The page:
Steven J. Greenfogel is one of the country’s most experienced antitrust class action litigators. Over the course of his more than 40-year legal career, he has played a key role in many of the most significant multidistrict antitrust price fixing class action cases of modern times.
Steve’s practice is national in scope and runs the gamut of industries, from consumer electronics and manufacturing, to food and beverages and college sports. For example, he has served as co-lead counsel in In re Industrial Silicon Antitrust Litigation, 95-2104 (W.D. Pa.), In re Chain Link Antitrust Litigation, Master File CLF-1 (D. Md), and In re Isostatic Graphite Antitrust Litigation, No. 2000-cv-4965 (E.D. Pa.). Most recently, he was named as a co-lead counsel in Gordon, et al v. Amadeus IT Group SA, et al (the “GDS” antitrust litigation), 15-cv-05457-KPF (S.D.N.Y.). He served as co-chair of discovery in O’Bannon v. National Collegiate Athletic Ass’n et al., Cv-091967 cw (N.D. Cal.) and In re Infant Formula Antitrust Litigation, Master File No. MDL 878 (N.D.Fla); in this latter case, he also served as one of plaintiff’s trial counsel, ultimately negotiating a favorable settlement following jury selection.
“To pursue a successful class action case and maximize recoveries,” says Steve, “a lawyer must be able to focus with laser-like precision on the key issues in the matter, work closely and cooperatively with fellow counsel, and never lose sight of the clients’ ultimate objectives.”
Throughout his career, Steve has held key positions of responsibility in major, multidistrict class action matters, including serving as one of the main trial counsel and co-chair of discovery in In re High Pressure Laminates Antitrust Litigation, No. 00-MD-1368 (CLB) (S.D.N.Y.), which was tried to verdict, and In re Carbon Dioxide Antitrust Litigation, MDL 940 (M.D.Fla.), which settled after jury selection. He has also served as a member of plaintiffs’ executive committee in numerous cases, including, among others, In re Municipal Derivatives Antitrust Litigation, MDL 1950 (S.D.N.Y. 2008), In re Static Random Access Memory (SRAM) Antitrust Litigation, Cv-1819 (N.D. Cal. 2007), and In re Publication Paper Antitrust Litigation, MDL 1631 (D. Ct. 2004).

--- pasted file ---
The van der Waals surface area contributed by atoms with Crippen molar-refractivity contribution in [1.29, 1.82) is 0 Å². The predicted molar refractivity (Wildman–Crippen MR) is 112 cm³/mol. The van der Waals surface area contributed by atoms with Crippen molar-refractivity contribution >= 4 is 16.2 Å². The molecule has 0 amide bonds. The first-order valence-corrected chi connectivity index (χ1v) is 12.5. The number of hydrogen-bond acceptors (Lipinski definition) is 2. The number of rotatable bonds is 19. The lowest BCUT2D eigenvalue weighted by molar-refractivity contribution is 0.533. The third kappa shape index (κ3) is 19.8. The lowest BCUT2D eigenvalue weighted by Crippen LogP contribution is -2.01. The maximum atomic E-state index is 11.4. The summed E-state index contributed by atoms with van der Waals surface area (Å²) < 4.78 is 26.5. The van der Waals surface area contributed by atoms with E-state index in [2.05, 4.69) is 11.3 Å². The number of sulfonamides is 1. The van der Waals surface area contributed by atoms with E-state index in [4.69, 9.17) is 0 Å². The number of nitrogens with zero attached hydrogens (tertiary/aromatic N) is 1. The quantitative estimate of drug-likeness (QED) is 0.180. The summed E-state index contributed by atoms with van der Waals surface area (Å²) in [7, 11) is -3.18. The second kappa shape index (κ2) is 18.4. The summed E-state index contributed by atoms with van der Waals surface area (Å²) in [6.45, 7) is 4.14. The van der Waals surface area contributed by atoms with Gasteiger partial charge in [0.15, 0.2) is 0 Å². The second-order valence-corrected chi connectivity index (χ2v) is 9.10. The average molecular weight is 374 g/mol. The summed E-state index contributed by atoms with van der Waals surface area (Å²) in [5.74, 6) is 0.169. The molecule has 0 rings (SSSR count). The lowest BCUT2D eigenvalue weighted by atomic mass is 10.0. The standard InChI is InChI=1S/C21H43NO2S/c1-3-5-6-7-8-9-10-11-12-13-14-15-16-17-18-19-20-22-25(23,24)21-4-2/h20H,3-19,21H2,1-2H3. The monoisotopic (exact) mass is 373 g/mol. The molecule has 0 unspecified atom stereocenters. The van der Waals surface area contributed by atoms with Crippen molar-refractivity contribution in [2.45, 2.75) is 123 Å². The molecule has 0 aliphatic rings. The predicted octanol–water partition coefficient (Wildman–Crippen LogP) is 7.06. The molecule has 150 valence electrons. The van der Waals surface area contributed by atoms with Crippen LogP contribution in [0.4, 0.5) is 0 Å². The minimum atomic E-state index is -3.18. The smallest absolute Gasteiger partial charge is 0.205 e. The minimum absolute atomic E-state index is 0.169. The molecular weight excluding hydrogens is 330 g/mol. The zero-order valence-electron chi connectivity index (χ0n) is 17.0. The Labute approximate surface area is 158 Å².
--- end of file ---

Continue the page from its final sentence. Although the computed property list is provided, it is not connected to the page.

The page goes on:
His work in other multidistrict antitrust class actions of note includes the following, among other cases:
From 1977 to 1980, Steve served as an Assistant Attorney General for the Commonwealth of Massachusetts and was the first chief of its Antitrust Division. While serving in this capacity, Steve authored the Commonwealth's Antitrust Law (M.G.L. 93).
Steve is a Fellow of the Litigation Counsel of America, a Trial Lawyer Honorary Society. He has been selected ten times as one of the Top Attorneys in Pennsylvania by Philadelphia magazine and holds an "AV" rating from Martindale-Hubbell. Steve has been named a "Pennsylvania Super Lawyer" each year since 2006. He was also named in ALM's 2012 "New Jersey's Top Rated Lawyers" list in the category of Class Actions.
While an assistant attorney general in Massachusetts, he also was a panelist at the New England Antitrust Conference in Boston. Since that time, he has spoken on antitrust matters at various venues and before legal and industry associations.
Actively involved in education issues, Steve has served as a member of the Board of Trustees of Camden County College since 2000, having been appointed to that position by four New Jersey governors, including Christine Todd Whitman, Jim McGreevey, Jon Corzine and Chris Christie.
Steve is a member of the New Jersey-Israel Commission, which was established in 1989 to implement the goals of the Sister State Agreement.
In re Municipal Derivatives Antitrust Litigation, MDL 1950 (S.D.N.Y. 2008)
In re Static Random Access Memory (SRAM) Antitrust Litigation, Cv-1819 (N.D. Cal. 2007)
In re TFT-LCD (Flat Panel) Antitrust Litigation, MDL 1827 (N.D. Cal.)
In re Direct Random Access Memory (DRAM) Antitrust Litigation, No. 02-cv-01486-OHG (N.D. Cal.)
In re Brand Names Prescription Drugs Antitrust Litigation, MDL 997 (N.D. Ill.)
In re NASDAQ Market Makers Antitrust Litigation, MDL 1023 (S.D.N.Y.)
In re Commercial Tissue Antitrust Litigation, MDL 1189 (N.D. Fla.)
Superior Beverage/Glass Container Antitrust Litigation, 89 C 5251 (N.D. Ill.)
In re Chlorine and Caustic Soda Antitrust Litigation, No. 86-5428 (E.D. Pa.)
In re Records and Tapes Antitrust Litigation (N.D. Ill.)